THE ATTACHMENT DIARIES – Review by Alexandra Heller-Nicholas

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Sure, there’s a lot going on right now, but at the end of the day any year which sees the release of a new Javier Diment film is a good year. A vital figure at the heart of Argentina’s extraordinary horror industry, his latest film The Attachment Diaries sees him continuing the great work as writer/director we saw previously in 2015’s The Rotten Link and 2011’s Memory of the Dead.

For those familiar with his other work, that The Attachment Diaries seeks to raise some eyebrows will come as little surprise. A daring and formally playful film, it follows the story of Carla (Jimena Anganuzzi) and Irina (Lola Berthet) in a polite, middle-class urban Argentine city sometime during an undefined 1970s. The former is a desperate young woman who seeks the help of the latter, who is a highly regarded gynecologist who has a secret second career as an abortionist during a period where they were illegal, which she performs safely in her home surgery. The two women soon discover they are linked – or so Carla believes – by the omnipresent spectre of rape trauma, be it through their direct experience or a defining exposure to it. The uptight Carla, however, is no fool and shrewdly deduces that everything with Irina is not as it seems, and yet regardless a romance blossoms between the two women – another social and legal taboo at the time the film was set – changing both of their lives forever.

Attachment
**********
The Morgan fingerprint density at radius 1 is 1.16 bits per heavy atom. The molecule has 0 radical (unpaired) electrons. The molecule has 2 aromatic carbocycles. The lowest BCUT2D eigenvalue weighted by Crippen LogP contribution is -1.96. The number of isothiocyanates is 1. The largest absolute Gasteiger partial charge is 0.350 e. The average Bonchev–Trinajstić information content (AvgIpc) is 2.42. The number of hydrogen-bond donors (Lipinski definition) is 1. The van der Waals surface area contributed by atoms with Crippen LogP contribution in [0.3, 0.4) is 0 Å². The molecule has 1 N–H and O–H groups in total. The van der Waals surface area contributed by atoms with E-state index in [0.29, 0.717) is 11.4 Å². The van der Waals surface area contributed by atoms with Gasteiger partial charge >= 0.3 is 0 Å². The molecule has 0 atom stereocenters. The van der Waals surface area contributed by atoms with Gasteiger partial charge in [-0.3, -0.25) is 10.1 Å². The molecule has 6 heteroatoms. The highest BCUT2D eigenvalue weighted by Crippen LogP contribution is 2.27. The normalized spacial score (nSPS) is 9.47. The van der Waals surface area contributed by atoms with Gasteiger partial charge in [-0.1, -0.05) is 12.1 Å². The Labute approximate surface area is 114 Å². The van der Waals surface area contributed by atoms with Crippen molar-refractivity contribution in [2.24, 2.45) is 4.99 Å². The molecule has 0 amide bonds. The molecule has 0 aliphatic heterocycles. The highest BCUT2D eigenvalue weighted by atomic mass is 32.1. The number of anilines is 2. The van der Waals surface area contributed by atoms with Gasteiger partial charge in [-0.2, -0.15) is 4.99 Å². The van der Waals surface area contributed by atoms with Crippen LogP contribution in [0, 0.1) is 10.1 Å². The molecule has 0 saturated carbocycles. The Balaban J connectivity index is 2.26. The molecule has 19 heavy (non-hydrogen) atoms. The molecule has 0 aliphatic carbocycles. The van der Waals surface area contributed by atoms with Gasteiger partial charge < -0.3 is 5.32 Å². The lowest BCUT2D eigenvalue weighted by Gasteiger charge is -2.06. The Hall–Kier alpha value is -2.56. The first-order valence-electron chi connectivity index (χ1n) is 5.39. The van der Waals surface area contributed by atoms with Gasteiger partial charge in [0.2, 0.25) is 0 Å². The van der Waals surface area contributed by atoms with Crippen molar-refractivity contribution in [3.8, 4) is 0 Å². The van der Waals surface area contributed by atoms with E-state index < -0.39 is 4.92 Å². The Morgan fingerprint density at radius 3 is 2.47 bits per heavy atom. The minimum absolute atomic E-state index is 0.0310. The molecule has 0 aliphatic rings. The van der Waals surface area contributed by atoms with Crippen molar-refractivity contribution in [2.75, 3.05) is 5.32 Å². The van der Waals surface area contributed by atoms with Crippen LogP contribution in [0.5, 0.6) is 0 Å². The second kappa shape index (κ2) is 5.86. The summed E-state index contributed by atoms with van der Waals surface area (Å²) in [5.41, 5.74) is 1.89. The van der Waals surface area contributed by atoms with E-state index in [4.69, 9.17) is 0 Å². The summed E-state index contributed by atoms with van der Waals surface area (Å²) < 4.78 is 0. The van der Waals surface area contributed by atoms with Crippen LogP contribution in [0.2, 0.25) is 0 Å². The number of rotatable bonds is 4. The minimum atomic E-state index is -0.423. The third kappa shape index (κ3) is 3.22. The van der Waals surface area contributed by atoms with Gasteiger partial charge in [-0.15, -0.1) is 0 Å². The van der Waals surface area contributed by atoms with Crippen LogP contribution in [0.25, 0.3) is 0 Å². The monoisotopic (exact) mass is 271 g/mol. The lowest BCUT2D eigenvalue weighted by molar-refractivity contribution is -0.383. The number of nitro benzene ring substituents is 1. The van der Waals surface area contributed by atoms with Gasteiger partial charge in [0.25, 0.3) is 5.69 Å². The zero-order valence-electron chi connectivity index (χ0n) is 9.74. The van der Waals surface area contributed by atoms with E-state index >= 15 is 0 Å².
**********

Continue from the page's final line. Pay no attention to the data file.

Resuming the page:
Combining strong writing, cheeky cinematography and two captivating central performances by Anganuzzi and Berthet, in weaker hands The Attachment Diaries would no doubt flounder as some of the ideologically more challenging elements of story could see it nervously waver. But not here. There’s a fearlessness to The Attachment Diaries that sees it power ahead without letting us pause to take a breath, and its determination and originality explode on the screen in something altogether wild, continuing to demonstrate just how ahead of the game both Javier Diment personally and Argentine genre film more broadly continues to be.

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Alexandra Heller-Nicholas

Alexandra Heller-Nicholas is a multi-award-winning film critic and author who has published nine books on cult, horror and exploitation cinema with an emphasis on gender politics, including the 2020 book ‘1000 Women in Horror, 1898-2018’ which was included on Esquire Magazine’s list of the best 125 books written about Hollywood. Alexandra is a contributing editor at Film International, a columnist at Fangoria, an Adjunct Professor at Deakin University, and a member of the advisory board of the Miskatonic Institute of Horror Studies (LA, NYC, London).